Study: Hostile people may be 'born to smoke'
WASHINGTON (Reuters) -- People with hostile or aggressive personality traits may have genetic tendencies that make them "born to smoke," a small study suggests.
Brain imaging studies suggest that the same genetic variations that give people hostile personality traits may also make them more likely to become addicted to nicotine, the team at the University of California Irvine reported.
"We call this brain response a 'born to smoke' pattern," Dr. Steven Potkin, a professor of psychiatry and a brain imaging specialist who led the study, said in a statement.
Potkin's team was following up on evidence suggesting that people with hostile personality traits are more likely to become addicted to cigarettes and have trouble kicking the habit.
Writing in the journal Cognitive Brain Research, Potkin and colleagues said they tested 86 volunteers by giving them standard psychiatric personality exams and separating them into two groups -- those with higher tendencies to anger, aggression and anxiety, and those with low-hostility traits.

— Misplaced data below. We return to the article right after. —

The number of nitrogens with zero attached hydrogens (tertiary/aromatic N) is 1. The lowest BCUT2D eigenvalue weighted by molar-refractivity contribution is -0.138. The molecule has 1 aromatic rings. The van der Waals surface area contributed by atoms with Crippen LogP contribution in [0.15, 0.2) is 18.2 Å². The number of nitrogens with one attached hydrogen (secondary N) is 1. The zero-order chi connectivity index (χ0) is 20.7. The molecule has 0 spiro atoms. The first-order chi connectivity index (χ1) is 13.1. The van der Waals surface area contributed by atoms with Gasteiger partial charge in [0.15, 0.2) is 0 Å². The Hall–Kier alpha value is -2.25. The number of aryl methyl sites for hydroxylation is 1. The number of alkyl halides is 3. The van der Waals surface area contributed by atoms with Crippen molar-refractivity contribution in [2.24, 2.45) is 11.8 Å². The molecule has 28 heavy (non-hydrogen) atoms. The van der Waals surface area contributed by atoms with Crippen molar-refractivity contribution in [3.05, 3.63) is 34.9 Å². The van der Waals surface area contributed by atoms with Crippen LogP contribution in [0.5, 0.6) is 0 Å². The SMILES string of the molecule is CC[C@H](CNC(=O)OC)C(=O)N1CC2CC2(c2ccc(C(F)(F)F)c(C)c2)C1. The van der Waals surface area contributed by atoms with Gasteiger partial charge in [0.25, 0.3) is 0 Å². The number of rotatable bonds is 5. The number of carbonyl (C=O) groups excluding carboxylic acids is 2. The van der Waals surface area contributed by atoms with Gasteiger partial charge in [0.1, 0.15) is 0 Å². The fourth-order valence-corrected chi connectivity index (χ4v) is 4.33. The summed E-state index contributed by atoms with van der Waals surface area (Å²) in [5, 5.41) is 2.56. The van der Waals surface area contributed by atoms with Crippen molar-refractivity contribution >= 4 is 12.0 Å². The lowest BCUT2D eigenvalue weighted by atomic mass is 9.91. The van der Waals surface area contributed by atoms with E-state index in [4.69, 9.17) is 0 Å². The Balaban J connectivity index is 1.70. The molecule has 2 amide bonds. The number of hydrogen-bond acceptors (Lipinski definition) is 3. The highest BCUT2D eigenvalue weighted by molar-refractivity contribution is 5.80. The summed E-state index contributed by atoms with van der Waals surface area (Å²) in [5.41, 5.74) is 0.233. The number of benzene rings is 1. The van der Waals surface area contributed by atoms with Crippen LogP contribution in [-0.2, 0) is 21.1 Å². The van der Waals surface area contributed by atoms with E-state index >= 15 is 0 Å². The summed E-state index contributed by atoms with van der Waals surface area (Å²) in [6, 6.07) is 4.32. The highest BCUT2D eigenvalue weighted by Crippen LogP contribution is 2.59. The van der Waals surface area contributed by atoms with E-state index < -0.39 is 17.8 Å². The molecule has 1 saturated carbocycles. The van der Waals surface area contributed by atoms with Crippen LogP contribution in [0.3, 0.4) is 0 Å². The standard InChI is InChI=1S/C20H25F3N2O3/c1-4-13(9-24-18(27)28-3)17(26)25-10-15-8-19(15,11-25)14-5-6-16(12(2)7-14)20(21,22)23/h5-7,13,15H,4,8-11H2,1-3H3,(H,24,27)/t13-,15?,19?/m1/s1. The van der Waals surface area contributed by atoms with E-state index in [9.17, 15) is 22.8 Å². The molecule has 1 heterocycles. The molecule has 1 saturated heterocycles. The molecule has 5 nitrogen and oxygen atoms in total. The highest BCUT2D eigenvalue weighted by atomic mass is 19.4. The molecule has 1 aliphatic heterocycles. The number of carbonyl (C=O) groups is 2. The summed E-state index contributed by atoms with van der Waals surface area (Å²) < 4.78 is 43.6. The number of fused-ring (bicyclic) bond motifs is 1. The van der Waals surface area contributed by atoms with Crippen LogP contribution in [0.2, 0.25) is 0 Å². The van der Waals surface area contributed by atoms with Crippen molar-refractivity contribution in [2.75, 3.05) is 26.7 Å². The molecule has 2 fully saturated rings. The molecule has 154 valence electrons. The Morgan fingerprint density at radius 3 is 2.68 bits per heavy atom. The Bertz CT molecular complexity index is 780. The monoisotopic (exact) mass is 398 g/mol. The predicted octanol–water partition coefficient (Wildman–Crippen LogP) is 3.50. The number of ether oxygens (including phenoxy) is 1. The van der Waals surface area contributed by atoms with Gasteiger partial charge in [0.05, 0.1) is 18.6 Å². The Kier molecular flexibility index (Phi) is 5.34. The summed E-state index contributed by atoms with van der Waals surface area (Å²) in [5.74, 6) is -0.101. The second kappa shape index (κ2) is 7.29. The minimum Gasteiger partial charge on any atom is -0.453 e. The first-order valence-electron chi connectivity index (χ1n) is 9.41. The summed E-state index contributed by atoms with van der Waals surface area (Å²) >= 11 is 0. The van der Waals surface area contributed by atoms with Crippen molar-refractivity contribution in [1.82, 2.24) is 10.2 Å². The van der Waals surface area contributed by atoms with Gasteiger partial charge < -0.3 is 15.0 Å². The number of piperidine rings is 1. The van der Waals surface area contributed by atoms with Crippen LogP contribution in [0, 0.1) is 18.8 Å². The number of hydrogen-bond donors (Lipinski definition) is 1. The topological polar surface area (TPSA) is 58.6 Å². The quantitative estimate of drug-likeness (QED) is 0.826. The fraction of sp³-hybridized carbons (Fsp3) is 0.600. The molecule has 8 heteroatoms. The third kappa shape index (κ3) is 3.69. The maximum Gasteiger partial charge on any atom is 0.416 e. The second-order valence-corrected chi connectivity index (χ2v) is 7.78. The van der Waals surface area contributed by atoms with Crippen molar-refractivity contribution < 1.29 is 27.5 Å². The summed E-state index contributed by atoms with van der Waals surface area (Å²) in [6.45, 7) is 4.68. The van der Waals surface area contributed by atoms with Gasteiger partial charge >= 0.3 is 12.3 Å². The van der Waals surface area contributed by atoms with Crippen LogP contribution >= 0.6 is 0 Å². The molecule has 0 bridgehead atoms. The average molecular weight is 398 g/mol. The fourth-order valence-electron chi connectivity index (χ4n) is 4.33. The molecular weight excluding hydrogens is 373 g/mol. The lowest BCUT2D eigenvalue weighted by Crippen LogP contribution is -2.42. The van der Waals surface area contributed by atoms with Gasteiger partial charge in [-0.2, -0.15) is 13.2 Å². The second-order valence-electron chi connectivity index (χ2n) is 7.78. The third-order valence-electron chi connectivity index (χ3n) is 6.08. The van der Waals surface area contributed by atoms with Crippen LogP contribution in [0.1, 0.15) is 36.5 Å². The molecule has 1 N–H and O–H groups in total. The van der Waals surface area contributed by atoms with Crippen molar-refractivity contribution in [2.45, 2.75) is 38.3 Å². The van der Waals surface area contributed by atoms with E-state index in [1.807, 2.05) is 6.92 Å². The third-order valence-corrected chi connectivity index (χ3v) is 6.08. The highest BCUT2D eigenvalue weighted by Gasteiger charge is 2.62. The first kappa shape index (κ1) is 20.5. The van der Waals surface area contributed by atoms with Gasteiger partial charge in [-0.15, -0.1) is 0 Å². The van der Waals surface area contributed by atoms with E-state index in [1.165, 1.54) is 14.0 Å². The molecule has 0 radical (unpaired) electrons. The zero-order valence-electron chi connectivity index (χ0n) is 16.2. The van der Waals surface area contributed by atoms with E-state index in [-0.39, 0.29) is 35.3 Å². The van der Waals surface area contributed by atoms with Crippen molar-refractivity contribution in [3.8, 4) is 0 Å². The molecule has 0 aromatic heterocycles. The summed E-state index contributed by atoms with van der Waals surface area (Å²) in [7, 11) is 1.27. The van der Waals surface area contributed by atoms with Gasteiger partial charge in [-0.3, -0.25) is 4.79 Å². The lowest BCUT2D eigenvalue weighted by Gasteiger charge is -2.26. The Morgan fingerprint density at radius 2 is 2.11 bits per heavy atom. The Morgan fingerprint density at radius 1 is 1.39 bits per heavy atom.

Both groups included smokers and nonsmokers.
They were given nicotine patches to wear and their brains were imaged using positron emission tomography, or PET scans.
The scans showed no metabolic changes in the brain cells of the low-hostility volunteers but the response of the "hostile" personalities was clear, Potkin said.
And the hostile smokers needed a higher dose of nicotine to get the same response that nonsmokers had to the nicotine patch -- suggesting they had become habituated to nicotine.
"Based on these dramatic brain responses to nicotine, if you have hostile, aggressive personality traits, in all likelihood you have a predisposition to cigarette addiction without ever having even touched a cigarette," Potkin said.
"In turn, this might also help explain why other people have no compelling drive to smoke or can quit smoking with relative ease," he added.
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